Roman Polanski has been in the news almost the entire year so far – but you would be forgiven for not knowing he actually had a film come out this year. It seemed to get buried under all the talk about his legal problems (I am going to say this for the last time here: Roman Polanski is a genius, one of the best filmmakers in history. But that doesn’t change the facts – he drugged and raped a 14 year old and then ran away before he was sentenced. Whatever he gets in terms of punishment when they finally return him to America is okay with me). Polanski’s latest (last?) film is a masterfully directed movie about a ghost writer (Ewan McGregor) who comes to Martha’s Vineyard to finish the autobiography of a former British PM (Pierce Brosnan), who is obviously modeled on Tony Blair, just as a scandal involving rendition hits him hard. McGregor spends his time on the island writing, and also trying to get to the bottom of what is really going on. Polanski’s film overcomes the obvious miscasting of McGregor and Kim Cattral (as the PM’s aid/mistress) in part because of Brosnan and Olivia Williams (as his wife) are so brilliant, and partly because Polanski’s direction of the film is so damned good. He creates a paranoid atmosphere and then keeps turning the screws, twisting the plot in unexpected ways. No, The Ghost Writer isn’t one of Polanski’s best films – but it is an excellent paranoid thriller.

7. Red Riding Trilogy (Julian Jarrod/James Marsh/Anand Tucker)
The Red Riding Trilogy is easily the longest film to be released so far this year. It is actually three different movies, running a grand total of about 5 hours, based on four novels by British writer David Peace. Each movie is done by a different director, and features a different protagonist, as it follows two separate criminal investigations in the Yorkshire region of England from 1974 to 1983. One is the Yorkshire Ripper case, where a man killed almost 20 prostitutes over the span of years. Another involves a little girl who is found dead with wings stitched into her back. But the movie isn’t really about those two cases – it is about a corruption so deep in the area that it has infected everything. It is about a culture of sexism and racism, about violence that simply perpetuates itself. The three films have different directors, and all of them have a different visual look for the others – and although some characters overlap, each is in its own way its own story (the last film is the only one you have to watch in order – as it ties everything together). Made for British TV but released theatrically here, The Red Riding Trilogy has the type of ambition that is rare to see in films these days. Ridley Scott has plans to remake this one for America (no word yet on who Russell Crowe will play)– setting it in Philadelphia of all places – so make sure you check these films out before Scott ruins them, which I can all but guarantee he will.

6. The Girl with the Dragon Tattoo (Niels Arden Oplev)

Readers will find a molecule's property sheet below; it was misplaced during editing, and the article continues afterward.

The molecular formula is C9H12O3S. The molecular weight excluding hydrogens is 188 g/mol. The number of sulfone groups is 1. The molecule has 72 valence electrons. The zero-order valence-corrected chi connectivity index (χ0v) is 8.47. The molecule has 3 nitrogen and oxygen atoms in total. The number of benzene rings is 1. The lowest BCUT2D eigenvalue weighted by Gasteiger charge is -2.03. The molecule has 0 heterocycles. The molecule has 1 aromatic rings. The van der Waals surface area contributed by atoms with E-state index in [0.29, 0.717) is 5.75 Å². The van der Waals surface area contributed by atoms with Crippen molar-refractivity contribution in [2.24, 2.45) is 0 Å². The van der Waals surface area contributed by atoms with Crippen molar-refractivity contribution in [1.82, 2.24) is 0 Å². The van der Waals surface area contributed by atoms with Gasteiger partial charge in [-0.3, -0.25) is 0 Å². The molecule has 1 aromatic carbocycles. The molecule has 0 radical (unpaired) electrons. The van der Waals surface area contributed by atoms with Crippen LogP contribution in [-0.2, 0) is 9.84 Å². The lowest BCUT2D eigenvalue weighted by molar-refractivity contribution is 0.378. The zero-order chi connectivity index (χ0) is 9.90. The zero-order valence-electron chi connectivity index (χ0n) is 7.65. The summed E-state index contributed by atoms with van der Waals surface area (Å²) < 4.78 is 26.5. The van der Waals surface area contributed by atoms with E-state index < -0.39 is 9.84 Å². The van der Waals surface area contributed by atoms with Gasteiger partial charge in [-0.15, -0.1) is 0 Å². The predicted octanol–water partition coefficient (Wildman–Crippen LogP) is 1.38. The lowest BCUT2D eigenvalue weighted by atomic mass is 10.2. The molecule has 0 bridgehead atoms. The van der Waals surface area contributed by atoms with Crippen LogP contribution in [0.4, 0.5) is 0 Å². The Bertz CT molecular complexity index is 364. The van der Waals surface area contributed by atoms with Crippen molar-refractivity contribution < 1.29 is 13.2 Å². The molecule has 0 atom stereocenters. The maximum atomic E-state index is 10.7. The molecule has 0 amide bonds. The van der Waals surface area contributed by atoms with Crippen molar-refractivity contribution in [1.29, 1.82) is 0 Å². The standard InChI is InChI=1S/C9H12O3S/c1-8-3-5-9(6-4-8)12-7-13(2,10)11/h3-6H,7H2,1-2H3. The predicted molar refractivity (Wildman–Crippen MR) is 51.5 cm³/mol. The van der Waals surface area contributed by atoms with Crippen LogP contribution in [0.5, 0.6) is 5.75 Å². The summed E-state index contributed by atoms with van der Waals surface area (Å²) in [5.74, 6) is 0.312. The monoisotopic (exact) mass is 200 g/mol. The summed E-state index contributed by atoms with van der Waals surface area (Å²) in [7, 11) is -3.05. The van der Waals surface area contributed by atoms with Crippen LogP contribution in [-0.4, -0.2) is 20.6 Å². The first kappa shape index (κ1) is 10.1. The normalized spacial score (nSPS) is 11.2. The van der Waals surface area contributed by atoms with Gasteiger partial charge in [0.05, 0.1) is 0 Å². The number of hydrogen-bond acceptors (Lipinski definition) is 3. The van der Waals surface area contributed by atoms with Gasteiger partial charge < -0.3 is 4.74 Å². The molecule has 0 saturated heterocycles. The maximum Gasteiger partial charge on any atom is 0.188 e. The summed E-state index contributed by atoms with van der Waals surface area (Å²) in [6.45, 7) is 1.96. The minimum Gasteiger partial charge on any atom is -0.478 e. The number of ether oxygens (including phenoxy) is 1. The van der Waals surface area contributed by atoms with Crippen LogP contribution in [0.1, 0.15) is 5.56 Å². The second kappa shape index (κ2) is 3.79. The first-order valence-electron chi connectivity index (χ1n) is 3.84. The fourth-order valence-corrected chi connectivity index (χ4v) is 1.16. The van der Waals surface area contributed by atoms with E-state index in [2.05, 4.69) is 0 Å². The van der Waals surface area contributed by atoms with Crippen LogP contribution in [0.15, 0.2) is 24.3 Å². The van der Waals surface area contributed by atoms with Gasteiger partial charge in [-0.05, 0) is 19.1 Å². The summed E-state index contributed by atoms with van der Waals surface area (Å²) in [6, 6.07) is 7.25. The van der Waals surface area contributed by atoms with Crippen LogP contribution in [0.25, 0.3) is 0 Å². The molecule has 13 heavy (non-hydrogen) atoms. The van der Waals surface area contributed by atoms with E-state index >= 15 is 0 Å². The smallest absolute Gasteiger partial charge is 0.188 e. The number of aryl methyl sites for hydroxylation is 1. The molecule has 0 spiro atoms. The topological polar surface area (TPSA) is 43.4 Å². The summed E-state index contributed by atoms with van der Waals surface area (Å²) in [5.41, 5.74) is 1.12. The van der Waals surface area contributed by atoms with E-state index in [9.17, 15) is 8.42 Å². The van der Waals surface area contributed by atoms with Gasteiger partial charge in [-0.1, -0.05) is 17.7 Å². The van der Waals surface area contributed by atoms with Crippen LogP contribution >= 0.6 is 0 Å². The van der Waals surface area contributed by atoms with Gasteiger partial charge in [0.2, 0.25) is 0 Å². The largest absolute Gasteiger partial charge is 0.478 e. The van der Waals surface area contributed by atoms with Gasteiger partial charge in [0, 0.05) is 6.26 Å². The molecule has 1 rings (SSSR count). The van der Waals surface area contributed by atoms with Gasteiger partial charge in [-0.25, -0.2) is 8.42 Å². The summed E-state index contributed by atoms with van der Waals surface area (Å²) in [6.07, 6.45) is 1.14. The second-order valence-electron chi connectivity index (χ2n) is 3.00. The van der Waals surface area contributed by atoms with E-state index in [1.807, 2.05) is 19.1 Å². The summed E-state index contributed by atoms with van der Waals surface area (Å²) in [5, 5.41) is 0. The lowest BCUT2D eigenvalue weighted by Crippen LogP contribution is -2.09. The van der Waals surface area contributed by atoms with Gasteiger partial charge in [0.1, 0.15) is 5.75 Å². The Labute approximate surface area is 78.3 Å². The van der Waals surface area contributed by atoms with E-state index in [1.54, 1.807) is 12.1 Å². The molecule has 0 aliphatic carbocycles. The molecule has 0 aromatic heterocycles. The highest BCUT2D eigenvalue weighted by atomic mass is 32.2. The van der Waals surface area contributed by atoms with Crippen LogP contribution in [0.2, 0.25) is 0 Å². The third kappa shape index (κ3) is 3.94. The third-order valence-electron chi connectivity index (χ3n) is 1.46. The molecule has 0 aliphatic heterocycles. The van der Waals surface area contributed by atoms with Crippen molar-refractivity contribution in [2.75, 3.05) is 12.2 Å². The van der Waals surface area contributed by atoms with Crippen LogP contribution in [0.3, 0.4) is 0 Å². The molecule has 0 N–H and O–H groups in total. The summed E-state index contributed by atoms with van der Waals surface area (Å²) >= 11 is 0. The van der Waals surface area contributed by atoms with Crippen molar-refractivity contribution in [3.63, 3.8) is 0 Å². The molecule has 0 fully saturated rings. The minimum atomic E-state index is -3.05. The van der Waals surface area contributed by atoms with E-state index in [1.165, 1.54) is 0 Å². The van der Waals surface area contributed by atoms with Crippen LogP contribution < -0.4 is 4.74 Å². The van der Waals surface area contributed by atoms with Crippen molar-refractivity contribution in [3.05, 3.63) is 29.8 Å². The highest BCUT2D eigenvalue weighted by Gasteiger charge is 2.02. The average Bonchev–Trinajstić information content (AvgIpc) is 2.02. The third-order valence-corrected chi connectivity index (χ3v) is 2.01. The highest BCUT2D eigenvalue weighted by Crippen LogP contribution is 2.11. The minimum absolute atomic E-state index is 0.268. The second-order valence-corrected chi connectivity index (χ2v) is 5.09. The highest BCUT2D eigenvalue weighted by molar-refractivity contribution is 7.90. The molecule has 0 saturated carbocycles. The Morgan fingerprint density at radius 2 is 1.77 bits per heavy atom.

Steig Larsson’s Millennium trilogy has become one of the biggest literary events of the decade – so it was only a matter of time before they turned them into movies. This first installment is everything you would want an adaptation to be – dark and violent yes, but also thoughtful and intelligent. Lizabeth Salander has become one of the best known characters of recent years, and in Noomi Rapace, they found the perfect actress for the role of the antisocial, goth computer hacker. The movie tells its story well – the direction is a little workmanlike at times, but Oplev finds the right tone, and hits all the right notes throughout the narrative. The film is a mystery that gets gradually deeper as it progresses, but it never loses focus on its characters, who seem real even when they are investigating the crime. The film kicks off the trilogy with style and intelligence. I hope the other two films are just as good – and that David Fincher’s planned American remake can match it.

5. Mother (Bong Joon-ho)
Bong Joon-ho has become one of the best directors in the world in the past few years – and certainly the best of the new generation of Korean filmmakers (yes, even better than the more highly praised Chan-wook Park). His Memories of Murder was an excellent, almost darkly comic police procedural and his The Host was the best giant monster movie in decades. He changes pace yet again to make this dark thriller – almost akin to a Hitchcock film. In the film, a young mentally challenged man is charged with the murder of a young girl for the neighborhood – and his mother (the brilliant Kim Hye-ja) starts to investigate the crime herself when it appears her son maybe railroaded. Gradually, she becomes a little more unhinged as she discovers the truth – and will go to any lengths to cover it up. The film is a thriller – and a fine one at that, full of great camera work and intricate plotting – but it really is a character study of this lonely woman who has nothing in her life but her son, and her secrets.